Central Bank of Ireland issues final CP86 Rules.
With the issuance of its third and final feedback statement on the effectiveness of fund management companies of Undertakings in Collective Investment in Transferable Securities (UCITS) and Alternative Investment Funds (AIFs), the Central Bank has provided a clear picture of its expectations and the nature of the arrangements that need to be put in place.
The issuance of these final rules and guidance follow on from a third consultation paper issued in June 2016. Two earlier consultation papers (CP86) issued in 2014 and 2015 led to the publication of guidance on a number of key areas including delegate oversight, organisational effectiveness and directors’ time commitments. This final feedback statement sets out rules and guidance on other key areas including managerial functions, various operational issues and procedural matters.
The new rules include a final determination on a controversial proposal on the location of directors and Designated Persons carrying out managerial functions and others including the streamlining of managerial functions to six managerial functions, the performance of the organisational effectiveness role and the rule on retrievability of records. They will be included in amended Central Bank UCITS Regulations and in forthcoming Central Bank AIF Regulations and will take effect from 1 July 2018.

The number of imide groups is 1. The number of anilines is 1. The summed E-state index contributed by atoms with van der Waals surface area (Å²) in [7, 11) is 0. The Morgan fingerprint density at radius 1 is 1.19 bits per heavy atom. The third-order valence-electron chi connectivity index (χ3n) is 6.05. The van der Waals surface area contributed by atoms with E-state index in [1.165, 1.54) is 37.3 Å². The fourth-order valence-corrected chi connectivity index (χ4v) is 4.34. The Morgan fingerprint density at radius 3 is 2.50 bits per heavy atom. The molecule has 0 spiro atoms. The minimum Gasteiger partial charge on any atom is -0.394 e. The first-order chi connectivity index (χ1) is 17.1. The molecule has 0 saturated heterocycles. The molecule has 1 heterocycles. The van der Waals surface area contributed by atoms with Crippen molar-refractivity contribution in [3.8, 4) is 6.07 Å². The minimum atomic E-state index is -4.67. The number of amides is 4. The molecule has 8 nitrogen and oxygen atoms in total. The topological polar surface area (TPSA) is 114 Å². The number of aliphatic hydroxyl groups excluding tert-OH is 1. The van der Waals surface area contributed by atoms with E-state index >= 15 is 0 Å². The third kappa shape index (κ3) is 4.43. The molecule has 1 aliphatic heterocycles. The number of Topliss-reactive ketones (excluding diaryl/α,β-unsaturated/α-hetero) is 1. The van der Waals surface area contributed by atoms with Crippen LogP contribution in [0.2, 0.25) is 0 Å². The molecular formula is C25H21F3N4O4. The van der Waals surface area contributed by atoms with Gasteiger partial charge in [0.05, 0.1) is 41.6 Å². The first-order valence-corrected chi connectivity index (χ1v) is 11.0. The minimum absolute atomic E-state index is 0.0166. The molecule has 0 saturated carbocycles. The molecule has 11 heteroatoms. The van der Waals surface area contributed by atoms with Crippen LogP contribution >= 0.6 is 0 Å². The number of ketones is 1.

The final guidance amalgamates the earlier guidance on delegate oversight, organisational effectiveness and directors’ time commitments with new guidance on managerial functions, various operational issues and procedural matters.
It is apparent that the accountability of directors and Designated Persons is a key area of focus for the Central Bank. In putting this effectiveness framework in place, it is seeking to improve fund governance, compliance and supervisability, whilst giving funds more flexibility in sourcing directors and Designated Persons.
Fund management companies are defined as either a UCITS management company, an authorised Alternative Investment Fund Manager, a self-managed UCITS investment company or an internally managed AIF which is an authorised AIFM, all of which have been authorised in Ireland.
Existing fund management companies are advised to look closely at how this new guidance and the new rules will impact on their operations, while new fund management companies will need to ensure that their application for authorisation to the Central Bank demonstrates compliance with the basic tenets. We are here to assist you and discuss potential impacts on your organisation and can provide insight on complying with these new requirements.